Officially it was in 1955 the United Nations “First Geneva Conference”30 that gave a legal soul and recognition to this mankind creation for the first time followed by the world’s largest gathering of scientists and engineers, met to explore this new technology.

The 1973 oil crisis31 led some countries such as France and Japan to invest more and more on Nuclear power plants to generate cheaper electricity. Atom lost its attraction for energy purposes during 1970s and 1980 due to the falling of the global fossil fuel prices32 and the power plants under construction became less attractive to some estates.

By the end of the 20th century Atom had played very important roles in the human lives, positive and negative, and had been fully recognised by International law and civilian nuclear power plants were being contracted and their fuel as enriched uranium33 and technology were being transported34

from country to country and contracted under the laws and regulations made by the related International organisations such as IAEA and EURATOM. Due to a very strategic and vital usage of the technology WTO s conventions and legislation stayed silent regarding the nuclear trade and handed its rights and legislating power to a new established organisation called IAEA.

That was the end of the 20th century which the states started to pay attention to a more in depth evaluation and structure of the nuclear law and regulations for safe guard regimes and the fear of possible nuclear accident35, radiation, nuclear proliferation36, nuclear waste37, transport38, storage39 and nuclear war rose eventually.

EURATOM was launched in 195740 alongside with the European Economic Community which now is called European Union41. Surprisingly, the same year “1957” the world witnessed the launch of the International Atomic Energy Agency (IAEA)42.

2.2 International Atomic Energy Agency (IAEA)

Despite the importance of the WTO as the main International Organisation on the world trade, the nuclear trade regulating system has been granted to an independent International Organisation called IAEA. Although so many International Organisations were created on nuclear trade and development, the role of IAEA, as the main regulator and inspector of the nuclear trade in the world, can not be abandoned in this paper. IAEA handbook of nuclear law is considered to be the bible of the nuclear trade and regulation.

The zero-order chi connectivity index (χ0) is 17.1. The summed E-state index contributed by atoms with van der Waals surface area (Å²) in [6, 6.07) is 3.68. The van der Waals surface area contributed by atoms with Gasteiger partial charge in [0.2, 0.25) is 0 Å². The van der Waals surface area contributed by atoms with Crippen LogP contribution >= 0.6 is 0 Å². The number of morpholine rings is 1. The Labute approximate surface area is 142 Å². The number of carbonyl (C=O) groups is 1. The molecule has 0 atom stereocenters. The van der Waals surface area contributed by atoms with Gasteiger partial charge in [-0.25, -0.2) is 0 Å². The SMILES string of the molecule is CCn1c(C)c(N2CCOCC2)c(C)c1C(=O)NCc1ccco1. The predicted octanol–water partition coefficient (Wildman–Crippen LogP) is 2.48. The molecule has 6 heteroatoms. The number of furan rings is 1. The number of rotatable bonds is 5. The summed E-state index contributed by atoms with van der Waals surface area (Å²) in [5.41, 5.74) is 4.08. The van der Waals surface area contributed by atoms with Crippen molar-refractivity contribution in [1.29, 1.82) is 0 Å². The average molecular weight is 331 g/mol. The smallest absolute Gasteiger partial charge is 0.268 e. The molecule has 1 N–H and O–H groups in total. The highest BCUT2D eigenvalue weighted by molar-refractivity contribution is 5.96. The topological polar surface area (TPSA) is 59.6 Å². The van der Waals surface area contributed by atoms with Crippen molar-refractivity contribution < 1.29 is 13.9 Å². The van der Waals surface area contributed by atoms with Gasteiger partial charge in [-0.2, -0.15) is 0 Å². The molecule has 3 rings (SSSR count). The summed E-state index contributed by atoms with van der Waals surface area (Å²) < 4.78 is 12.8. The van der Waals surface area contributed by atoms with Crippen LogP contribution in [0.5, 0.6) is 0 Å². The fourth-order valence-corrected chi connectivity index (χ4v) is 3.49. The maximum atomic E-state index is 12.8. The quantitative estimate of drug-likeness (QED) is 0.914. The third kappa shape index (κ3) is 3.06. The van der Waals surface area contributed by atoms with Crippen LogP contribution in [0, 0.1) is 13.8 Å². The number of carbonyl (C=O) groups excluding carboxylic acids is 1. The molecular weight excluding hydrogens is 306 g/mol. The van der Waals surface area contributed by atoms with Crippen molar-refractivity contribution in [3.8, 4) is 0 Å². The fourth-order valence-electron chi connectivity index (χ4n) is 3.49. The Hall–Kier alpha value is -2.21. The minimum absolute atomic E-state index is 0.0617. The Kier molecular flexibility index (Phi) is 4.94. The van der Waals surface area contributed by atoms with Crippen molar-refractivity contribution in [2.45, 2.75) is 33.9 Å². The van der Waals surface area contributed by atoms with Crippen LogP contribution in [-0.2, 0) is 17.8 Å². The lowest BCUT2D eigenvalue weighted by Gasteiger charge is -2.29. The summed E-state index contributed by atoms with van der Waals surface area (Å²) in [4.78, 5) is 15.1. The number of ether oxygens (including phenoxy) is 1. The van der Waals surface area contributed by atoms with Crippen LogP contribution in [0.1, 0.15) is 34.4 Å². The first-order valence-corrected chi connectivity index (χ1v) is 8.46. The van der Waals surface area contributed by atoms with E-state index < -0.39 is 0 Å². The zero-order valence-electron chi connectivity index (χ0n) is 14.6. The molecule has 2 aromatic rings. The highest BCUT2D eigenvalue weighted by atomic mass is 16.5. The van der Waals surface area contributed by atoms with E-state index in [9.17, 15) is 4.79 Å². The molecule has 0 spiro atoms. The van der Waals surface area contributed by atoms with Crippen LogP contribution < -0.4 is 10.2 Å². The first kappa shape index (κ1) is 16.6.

The International Atomic Energy Agency was established by a United Nations General Assembly Resolution on 4 December 195443, with the aim to "accelerate and enlarge the contribution of atomic energy to peace, health and prosperity throughout the world.

Article III of the IAEA's Statute44 authorises the Agency to meet the needs of research on, and development and practical application of, atomic energy for peaceful purposes, including the production of electric power, with due consideration for the needs of the under-developed areas of the world."45

2.3 Creation of Nuclear Non-Proliferation Treaty (NPT)

At the cities of Washington, London and Moscow on the first of July 1968 agreed on this treaty with 11 articles considering the devastation that would be visited upon all mankind by a nuclear war and the consequent need to make every effort to prevent the danger of such a war and to take measures to safeguard the security of peoples, Believing that the proliferation46 of nuclear weapons would seriously enhance the danger of nuclear war47, In conformity with resolutions of the United Nations General Assembly.48

Furthermore, the NPT came to existence when the USA and Soviet Union negotiations on prevention of the spread of the nuclear-weapons that they themselves wanted to keep and have kept till now49. Offering and conducting meetings for other states to join the NPT, surprisingly, neither of them showed any interest to become a member party to the NPT unless they were pressured to join in 199250 and they joined as nuclear-weapon states which subjected them to the voluntary arrangements with the IAEA. States with nuclear program projects in hand like India, Germany, Brazil, Sweden, Canada and Italy started fearing that by joining the USA and Soviet Union as well-established nuclear states, they might be kept disadvantaged in economic and security terms later on.